I found panic as I drove up to the first school. Parents who had rushed to the school to take their children home, had congregated in the lobby waiting for their children to be released to them. Many had come to the school because cell phone service had been knocked out and they wanted to be with their children at this time of national crisis. As I circulated among the parents, one mother was crying and visibly shaken.
“My husband is a New York City firefighter,” she told me.
Only later as events unfolded did I realize the true import of her words – that her husband and other brave first responders had rushed into the burning Twin Towers without a moment’s hesitation, ultimately sacrificing their lives to save others. Her husband was one of several first responders and employees in the towers from the Smithtown community who died saving others on September 11.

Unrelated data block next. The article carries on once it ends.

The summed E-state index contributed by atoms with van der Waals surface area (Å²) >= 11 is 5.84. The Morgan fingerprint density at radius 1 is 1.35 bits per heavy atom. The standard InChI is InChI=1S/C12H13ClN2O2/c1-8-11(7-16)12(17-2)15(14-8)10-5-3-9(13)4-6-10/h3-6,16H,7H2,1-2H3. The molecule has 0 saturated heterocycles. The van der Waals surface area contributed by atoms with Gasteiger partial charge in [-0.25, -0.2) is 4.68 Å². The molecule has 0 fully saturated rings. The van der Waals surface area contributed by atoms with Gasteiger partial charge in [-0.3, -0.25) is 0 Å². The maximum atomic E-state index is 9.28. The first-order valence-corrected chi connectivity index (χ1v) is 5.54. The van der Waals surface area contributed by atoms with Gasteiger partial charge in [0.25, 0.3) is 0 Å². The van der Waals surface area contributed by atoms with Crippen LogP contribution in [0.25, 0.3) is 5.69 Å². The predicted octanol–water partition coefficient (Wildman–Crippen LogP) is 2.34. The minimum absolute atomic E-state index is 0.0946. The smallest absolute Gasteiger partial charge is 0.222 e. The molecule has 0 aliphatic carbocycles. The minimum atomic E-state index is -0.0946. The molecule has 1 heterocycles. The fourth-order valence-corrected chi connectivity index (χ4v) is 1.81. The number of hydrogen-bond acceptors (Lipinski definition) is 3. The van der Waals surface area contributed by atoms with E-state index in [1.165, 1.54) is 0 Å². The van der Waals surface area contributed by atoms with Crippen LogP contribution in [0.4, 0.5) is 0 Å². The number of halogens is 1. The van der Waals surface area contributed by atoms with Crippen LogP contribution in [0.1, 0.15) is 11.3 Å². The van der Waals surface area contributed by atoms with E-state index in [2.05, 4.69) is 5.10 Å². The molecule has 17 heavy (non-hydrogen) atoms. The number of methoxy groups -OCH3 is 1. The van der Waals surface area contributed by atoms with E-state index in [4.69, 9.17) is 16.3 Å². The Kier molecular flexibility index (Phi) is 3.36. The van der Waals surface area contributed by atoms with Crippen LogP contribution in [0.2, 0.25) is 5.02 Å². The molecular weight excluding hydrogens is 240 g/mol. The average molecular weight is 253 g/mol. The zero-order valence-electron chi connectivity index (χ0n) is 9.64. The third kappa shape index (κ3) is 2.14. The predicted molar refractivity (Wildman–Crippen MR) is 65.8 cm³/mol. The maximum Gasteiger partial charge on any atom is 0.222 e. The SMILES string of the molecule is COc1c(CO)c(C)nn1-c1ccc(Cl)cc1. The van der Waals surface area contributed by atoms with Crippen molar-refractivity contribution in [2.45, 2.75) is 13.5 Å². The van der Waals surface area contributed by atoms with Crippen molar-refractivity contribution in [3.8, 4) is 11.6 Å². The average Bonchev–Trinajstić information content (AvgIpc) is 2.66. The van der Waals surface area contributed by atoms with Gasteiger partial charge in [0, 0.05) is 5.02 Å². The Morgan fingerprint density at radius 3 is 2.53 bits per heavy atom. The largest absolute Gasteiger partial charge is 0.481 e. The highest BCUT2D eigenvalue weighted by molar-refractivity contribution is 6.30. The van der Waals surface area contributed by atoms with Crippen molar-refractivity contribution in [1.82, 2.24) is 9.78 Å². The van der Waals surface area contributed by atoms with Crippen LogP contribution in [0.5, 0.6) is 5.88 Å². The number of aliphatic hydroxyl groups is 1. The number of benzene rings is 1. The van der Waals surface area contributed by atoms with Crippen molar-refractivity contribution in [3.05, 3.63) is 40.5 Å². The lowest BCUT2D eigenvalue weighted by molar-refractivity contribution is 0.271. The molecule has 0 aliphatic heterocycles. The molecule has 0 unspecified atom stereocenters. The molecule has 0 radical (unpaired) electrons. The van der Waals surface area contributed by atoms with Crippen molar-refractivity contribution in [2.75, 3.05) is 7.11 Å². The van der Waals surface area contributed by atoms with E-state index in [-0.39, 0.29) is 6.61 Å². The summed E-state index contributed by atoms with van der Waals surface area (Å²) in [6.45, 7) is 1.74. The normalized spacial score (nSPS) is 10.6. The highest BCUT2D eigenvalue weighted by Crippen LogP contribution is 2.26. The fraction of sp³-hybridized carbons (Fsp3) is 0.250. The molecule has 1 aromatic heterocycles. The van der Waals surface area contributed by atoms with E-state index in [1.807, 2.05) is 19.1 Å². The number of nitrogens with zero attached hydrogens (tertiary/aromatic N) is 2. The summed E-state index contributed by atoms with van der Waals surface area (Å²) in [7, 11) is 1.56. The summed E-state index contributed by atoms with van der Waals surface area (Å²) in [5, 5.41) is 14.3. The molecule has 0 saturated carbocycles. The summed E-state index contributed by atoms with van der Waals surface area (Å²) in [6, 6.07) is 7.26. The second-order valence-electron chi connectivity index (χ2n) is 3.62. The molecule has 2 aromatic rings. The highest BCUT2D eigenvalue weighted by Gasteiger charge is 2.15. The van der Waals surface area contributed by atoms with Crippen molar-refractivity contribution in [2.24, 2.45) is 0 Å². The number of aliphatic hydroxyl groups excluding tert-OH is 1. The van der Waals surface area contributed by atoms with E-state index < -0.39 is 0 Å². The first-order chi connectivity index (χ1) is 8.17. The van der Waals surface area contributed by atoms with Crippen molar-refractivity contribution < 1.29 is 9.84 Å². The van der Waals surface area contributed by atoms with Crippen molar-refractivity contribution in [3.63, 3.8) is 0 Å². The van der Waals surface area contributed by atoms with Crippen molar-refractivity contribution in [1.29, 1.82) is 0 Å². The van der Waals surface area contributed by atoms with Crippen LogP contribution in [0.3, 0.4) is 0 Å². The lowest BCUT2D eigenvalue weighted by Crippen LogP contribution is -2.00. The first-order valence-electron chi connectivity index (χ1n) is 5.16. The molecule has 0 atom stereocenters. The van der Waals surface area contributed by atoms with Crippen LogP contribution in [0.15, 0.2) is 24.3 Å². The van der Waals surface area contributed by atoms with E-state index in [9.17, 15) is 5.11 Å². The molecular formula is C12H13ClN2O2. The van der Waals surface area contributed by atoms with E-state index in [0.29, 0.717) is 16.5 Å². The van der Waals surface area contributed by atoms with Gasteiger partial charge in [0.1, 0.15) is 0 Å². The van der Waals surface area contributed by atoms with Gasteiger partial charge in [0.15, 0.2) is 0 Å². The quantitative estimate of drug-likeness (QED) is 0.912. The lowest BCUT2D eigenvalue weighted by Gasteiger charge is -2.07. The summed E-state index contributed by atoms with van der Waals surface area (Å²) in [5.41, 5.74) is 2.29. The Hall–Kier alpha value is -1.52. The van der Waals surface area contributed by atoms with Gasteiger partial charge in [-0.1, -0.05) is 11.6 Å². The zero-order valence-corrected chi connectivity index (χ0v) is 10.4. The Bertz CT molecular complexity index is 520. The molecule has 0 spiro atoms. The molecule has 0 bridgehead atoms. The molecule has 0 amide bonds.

So many things changed in our country’s schools after 9-11. Schools became better at communicating with parents through websites and automated phone messaging systems. Character education blossomed. The events of September 11 were taught and commemorated. Security guards and security cameras became commonplace. Policies were written, post-Columbine codes of conduct were amended, and rules were established that were unforgiving of prejudice and threats of any kind.
Time and again as the Hearing Officer in Superintendent’s Disciplinary Hearings, I had to explain to a student and his parents that although he had made what he insisted was an idle threat or even a joke, since Sept. 11 the school district was obligated to take it seriously and impose consequences.
But some things will never change, such as the memory of disbelief and horror that day evokes, the families and friends who lost loved ones in such a horrific way, and the unborn children who are now almost 10 years old. All parents have a basic and enduring instinct to protect and shelter their children from harm. When they send their children to school each day, they have implicit faith that their schools are their trusted partners in that essential endeavor.